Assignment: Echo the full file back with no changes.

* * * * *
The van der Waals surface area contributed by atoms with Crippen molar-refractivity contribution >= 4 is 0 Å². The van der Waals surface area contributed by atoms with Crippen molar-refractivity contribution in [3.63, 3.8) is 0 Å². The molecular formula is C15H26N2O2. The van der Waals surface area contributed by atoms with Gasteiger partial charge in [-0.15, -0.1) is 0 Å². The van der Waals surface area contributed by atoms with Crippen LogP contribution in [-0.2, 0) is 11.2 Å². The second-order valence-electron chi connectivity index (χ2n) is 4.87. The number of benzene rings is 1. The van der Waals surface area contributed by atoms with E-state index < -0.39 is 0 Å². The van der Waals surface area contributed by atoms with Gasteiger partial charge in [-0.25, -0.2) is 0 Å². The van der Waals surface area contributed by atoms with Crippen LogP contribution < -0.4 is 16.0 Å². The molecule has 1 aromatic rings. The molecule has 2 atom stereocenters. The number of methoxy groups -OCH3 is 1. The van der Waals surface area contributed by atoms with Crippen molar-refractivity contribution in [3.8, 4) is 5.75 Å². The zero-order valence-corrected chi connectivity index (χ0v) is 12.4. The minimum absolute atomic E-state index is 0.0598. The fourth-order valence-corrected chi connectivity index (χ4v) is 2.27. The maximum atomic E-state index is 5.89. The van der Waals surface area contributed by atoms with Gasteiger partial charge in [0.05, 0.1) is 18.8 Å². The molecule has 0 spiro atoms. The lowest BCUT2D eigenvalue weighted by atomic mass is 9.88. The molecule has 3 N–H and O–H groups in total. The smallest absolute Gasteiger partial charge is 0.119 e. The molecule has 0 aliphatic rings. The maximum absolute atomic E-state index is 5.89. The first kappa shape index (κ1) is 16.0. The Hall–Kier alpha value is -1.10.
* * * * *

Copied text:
The van der Waals surface area contributed by atoms with Crippen molar-refractivity contribution >= 4 is 0 Å². The van der Waals surface area contributed by atoms with Crippen molar-refractivity contribution in [3.63, 3.8) is 0 Å². The molecular formula is C15H26N2O2. The van der Waals surface area contributed by atoms with Gasteiger partial charge in [-0.15, -0.1) is 0 Å². The van der Waals surface area contributed by atoms with Crippen LogP contribution in [-0.2, 0) is 11.2 Å². The second-order valence-electron chi connectivity index (χ2n) is 4.87. The number of benzene rings is 1. The van der Waals surface area contributed by atoms with E-state index < -0.39 is 0 Å². The van der Waals surface area contributed by atoms with Gasteiger partial charge in [-0.25, -0.2) is 0 Å². The van der Waals surface area contributed by atoms with Crippen LogP contribution < -0.4 is 16.0 Å². The molecule has 1 aromatic rings. The molecule has 2 atom stereocenters. The number of methoxy groups -OCH3 is 1. The van der Waals surface area contributed by atoms with Crippen molar-refractivity contribution in [3.8, 4) is 5.75 Å². The zero-order valence-corrected chi connectivity index (χ0v) is 12.4. The minimum absolute atomic E-state index is 0.0598. The fourth-order valence-corrected chi connectivity index (χ4v) is 2.27. The maximum atomic E-state index is 5.89. The van der Waals surface area contributed by atoms with Gasteiger partial charge in [0.05, 0.1) is 18.8 Å². The molecule has 0 spiro atoms. The lowest BCUT2D eigenvalue weighted by atomic mass is 9.88. The molecule has 3 N–H and O–H groups in total. The smallest absolute Gasteiger partial charge is 0.119 e. The molecule has 0 aliphatic rings. The maximum absolute atomic E-state index is 5.89. The first kappa shape index (κ1) is 16.0. The Hall–Kier alpha value is -1.10.